Szijjártó presses ExxonMobil to take decision on Romania deal

Energy Trade

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Hungary will seal another long-term gas supply deal with Russia later this year if U.S. energy giant ExxonMobil fails to take a decision on investing in a huge offshore project in the Black Sea, Minister of Foreign Affairs and Trade Péter Szijjártó told Reuters on Wednesday.

Romania’s Black Sea reserves pose a potential challenge to Russian Gazprom’s dominant role supplying Central and Eastern Europe, Reuters cited consultancy Deloitte as saying, noting that tapping those fields could diversify the region’s gas supplies.

“ExxonMobil can be the game changer in the energy supply of Europe. But they should finally make their final investment decision,” Szijjártó told Reuters in an interview in Houston, where he was opening a diplomatic trade mission. “If they donʼt make that decision until September, I will have to make another long-term agreement with the Russians,” he added.

Hungaryʼs long-term gas supply contract with Russia runs until 2021, noted Hungarian news agency MTI.

ExxonMobil spokeswoman Julie King told Reuters that a decision on investing in the Neptun Deep project in Romania would require “competitive and stable fiscal terms, a liberalized Romanian gas market that enables free trade, and sufficient interconnectivity with neighboring free and liquid markets, in each case, for the duration of our concession agreement.”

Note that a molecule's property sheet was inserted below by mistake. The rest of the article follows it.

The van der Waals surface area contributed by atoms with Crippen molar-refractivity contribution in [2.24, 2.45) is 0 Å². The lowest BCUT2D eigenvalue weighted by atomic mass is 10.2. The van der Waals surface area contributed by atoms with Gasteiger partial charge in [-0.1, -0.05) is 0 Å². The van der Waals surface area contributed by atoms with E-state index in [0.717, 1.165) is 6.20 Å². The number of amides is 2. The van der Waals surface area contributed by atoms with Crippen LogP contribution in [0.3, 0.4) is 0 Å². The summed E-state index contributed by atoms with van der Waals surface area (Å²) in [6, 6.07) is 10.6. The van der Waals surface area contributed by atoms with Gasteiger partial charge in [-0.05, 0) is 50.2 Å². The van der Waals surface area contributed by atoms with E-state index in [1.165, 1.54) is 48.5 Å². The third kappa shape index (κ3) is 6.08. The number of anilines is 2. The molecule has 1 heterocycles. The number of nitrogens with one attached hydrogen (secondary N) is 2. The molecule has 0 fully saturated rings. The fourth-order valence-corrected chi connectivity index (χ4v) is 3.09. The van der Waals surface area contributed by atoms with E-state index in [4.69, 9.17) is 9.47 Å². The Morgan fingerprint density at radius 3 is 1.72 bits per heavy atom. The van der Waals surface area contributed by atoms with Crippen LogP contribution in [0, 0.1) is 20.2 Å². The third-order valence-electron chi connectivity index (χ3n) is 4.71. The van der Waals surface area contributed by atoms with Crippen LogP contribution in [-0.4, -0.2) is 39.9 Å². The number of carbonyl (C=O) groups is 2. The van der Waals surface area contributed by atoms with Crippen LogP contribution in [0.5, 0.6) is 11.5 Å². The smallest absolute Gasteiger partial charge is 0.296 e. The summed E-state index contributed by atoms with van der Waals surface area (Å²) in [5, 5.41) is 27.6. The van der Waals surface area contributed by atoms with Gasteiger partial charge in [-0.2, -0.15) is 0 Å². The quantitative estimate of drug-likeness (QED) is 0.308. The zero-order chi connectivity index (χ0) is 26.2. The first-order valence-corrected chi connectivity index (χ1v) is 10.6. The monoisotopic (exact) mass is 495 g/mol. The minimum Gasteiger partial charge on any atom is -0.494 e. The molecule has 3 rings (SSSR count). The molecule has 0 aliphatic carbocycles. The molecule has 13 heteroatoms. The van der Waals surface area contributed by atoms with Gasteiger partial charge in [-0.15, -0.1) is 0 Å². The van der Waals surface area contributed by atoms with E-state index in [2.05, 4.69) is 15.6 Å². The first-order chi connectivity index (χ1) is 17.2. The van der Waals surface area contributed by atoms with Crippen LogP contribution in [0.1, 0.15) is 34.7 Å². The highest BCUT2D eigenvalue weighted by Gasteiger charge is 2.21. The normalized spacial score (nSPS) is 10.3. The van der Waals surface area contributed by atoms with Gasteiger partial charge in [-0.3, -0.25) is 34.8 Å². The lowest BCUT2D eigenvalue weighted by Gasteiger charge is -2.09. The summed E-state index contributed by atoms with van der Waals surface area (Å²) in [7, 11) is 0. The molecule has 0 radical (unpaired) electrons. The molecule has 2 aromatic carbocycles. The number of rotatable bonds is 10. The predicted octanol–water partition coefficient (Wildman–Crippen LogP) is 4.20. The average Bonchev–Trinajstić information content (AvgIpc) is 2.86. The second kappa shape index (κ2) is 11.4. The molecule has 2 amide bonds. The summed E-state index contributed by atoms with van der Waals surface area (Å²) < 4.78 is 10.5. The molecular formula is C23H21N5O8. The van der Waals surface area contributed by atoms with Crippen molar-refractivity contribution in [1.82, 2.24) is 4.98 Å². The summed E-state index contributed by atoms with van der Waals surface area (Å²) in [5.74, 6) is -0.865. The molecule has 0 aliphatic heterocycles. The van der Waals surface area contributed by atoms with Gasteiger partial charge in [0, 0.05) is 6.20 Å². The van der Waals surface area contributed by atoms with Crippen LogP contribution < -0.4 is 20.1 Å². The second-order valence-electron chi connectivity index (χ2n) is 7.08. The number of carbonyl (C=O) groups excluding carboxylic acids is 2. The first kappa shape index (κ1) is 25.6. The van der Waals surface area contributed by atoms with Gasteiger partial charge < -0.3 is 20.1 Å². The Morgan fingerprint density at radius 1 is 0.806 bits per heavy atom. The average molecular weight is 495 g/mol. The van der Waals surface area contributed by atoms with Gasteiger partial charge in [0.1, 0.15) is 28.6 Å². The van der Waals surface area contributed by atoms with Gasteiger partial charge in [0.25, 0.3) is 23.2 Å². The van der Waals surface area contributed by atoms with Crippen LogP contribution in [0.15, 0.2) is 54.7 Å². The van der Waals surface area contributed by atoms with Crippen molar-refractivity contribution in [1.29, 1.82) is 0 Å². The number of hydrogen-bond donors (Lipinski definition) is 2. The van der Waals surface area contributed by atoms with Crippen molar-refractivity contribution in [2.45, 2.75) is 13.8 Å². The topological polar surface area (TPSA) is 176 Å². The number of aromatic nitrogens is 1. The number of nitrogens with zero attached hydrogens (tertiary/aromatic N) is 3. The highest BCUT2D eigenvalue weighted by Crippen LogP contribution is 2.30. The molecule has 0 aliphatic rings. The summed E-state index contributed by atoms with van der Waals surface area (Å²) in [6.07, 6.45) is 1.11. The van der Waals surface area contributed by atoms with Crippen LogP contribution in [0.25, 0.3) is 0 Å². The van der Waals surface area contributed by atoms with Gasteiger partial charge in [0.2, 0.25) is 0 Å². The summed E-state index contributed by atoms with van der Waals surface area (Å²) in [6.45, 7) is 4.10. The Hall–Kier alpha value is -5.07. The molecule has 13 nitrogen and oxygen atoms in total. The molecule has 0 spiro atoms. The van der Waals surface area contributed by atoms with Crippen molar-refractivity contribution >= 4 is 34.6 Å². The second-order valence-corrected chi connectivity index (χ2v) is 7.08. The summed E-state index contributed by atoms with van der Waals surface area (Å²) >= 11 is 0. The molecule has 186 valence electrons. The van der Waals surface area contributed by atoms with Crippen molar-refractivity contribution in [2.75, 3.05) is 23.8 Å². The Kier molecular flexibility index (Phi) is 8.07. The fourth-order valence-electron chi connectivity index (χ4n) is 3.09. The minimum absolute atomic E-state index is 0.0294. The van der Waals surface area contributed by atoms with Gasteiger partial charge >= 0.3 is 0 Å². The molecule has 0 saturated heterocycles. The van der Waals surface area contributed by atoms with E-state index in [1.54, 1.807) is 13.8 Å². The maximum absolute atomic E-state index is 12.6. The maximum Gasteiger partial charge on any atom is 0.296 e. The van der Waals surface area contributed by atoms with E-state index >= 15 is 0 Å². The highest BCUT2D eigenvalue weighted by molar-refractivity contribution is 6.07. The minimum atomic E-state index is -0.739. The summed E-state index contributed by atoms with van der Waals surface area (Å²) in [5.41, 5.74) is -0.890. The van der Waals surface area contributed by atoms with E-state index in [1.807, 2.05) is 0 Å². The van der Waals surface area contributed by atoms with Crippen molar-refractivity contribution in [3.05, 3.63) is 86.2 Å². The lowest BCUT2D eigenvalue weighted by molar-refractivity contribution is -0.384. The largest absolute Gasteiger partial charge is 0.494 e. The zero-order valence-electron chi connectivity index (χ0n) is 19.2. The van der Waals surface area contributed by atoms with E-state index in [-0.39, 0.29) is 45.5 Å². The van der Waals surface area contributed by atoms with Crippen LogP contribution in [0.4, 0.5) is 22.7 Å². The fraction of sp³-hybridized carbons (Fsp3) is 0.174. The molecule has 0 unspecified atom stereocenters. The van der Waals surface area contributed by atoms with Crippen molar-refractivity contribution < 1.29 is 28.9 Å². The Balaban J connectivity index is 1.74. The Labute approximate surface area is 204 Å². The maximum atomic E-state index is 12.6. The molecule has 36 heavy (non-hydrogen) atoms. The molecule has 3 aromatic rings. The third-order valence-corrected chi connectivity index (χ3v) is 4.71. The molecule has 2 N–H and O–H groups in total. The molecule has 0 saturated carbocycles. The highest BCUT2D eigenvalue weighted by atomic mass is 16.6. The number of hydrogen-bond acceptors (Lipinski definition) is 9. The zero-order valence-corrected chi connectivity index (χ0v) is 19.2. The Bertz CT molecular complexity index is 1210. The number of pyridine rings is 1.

Hungaryʼs government has made diversifying the countryʼs gas supply a priority, but Szijjártó said that achieving this goal depends on decisions such as the investment in Romania by ExxonMobil and the local unit of Austriaʼs OMV, as well as a planned liquefied natural gas (LNG) terminal on the Croatian coast.

“The question of whether we will be able to diversify gas resources depends on four allies of ours: Croatia, Romania, the United States, and Austria,” the minister told Reuters. “Itʼs a strange situation where we are encouraged by our friends and allies to diversify, but basically itʼs up to them.”

During his visit to Houston, Szijjártó met with executives of ExxonMobil, Flowserve, and National Instruments, saying all three firms had decided to expand their activities in Hungary. He told MTI that he had also met with representatives of Motivating Graphics, Aspect Group, JPMorgan Chase, and Alamo.


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